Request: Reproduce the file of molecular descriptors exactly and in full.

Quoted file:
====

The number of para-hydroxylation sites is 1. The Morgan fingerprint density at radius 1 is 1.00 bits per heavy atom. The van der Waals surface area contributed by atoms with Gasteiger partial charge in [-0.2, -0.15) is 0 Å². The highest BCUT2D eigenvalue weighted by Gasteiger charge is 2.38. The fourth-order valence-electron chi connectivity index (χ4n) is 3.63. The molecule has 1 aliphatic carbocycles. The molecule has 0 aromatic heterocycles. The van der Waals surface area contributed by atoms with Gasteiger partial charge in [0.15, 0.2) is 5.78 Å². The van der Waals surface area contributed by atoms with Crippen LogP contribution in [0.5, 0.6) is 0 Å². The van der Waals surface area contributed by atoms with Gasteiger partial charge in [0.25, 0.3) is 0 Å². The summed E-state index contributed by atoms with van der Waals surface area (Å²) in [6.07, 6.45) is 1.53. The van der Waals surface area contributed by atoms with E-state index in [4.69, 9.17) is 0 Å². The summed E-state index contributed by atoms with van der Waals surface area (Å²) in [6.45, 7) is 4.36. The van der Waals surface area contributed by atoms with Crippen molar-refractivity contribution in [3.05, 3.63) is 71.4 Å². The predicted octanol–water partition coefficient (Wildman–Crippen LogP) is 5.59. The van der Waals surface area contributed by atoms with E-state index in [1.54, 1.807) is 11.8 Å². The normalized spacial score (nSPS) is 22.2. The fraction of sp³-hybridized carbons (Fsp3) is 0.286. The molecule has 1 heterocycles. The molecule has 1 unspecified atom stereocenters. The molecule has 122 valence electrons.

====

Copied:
The number of para-hydroxylation sites is 1. The Morgan fingerprint density at radius 1 is 1.00 bits per heavy atom. The van der Waals surface area contributed by atoms with Gasteiger partial charge in [-0.2, -0.15) is 0 Å². The highest BCUT2D eigenvalue weighted by Gasteiger charge is 2.38. The fourth-order valence-electron chi connectivity index (χ4n) is 3.63. The molecule has 1 aliphatic carbocycles. The molecule has 0 aromatic heterocycles. The van der Waals surface area contributed by atoms with Gasteiger partial charge in [0.15, 0.2) is 5.78 Å². The van der Waals surface area contributed by atoms with Crippen LogP contribution in [0.5, 0.6) is 0 Å². The van der Waals surface area contributed by atoms with Gasteiger partial charge in [0.25, 0.3) is 0 Å². The summed E-state index contributed by atoms with van der Waals surface area (Å²) in [6.07, 6.45) is 1.53. The van der Waals surface area contributed by atoms with E-state index in [4.69, 9.17) is 0 Å². The summed E-state index contributed by atoms with van der Waals surface area (Å²) in [6.45, 7) is 4.36. The van der Waals surface area contributed by atoms with Crippen molar-refractivity contribution in [3.05, 3.63) is 71.4 Å². The predicted octanol–water partition coefficient (Wildman–Crippen LogP) is 5.59. The van der Waals surface area contributed by atoms with E-state index in [1.54, 1.807) is 11.8 Å². The normalized spacial score (nSPS) is 22.2. The fraction of sp³-hybridized carbons (Fsp3) is 0.286. The molecule has 1 heterocycles. The molecule has 1 unspecified atom stereocenters. The molecule has 122 valence electrons.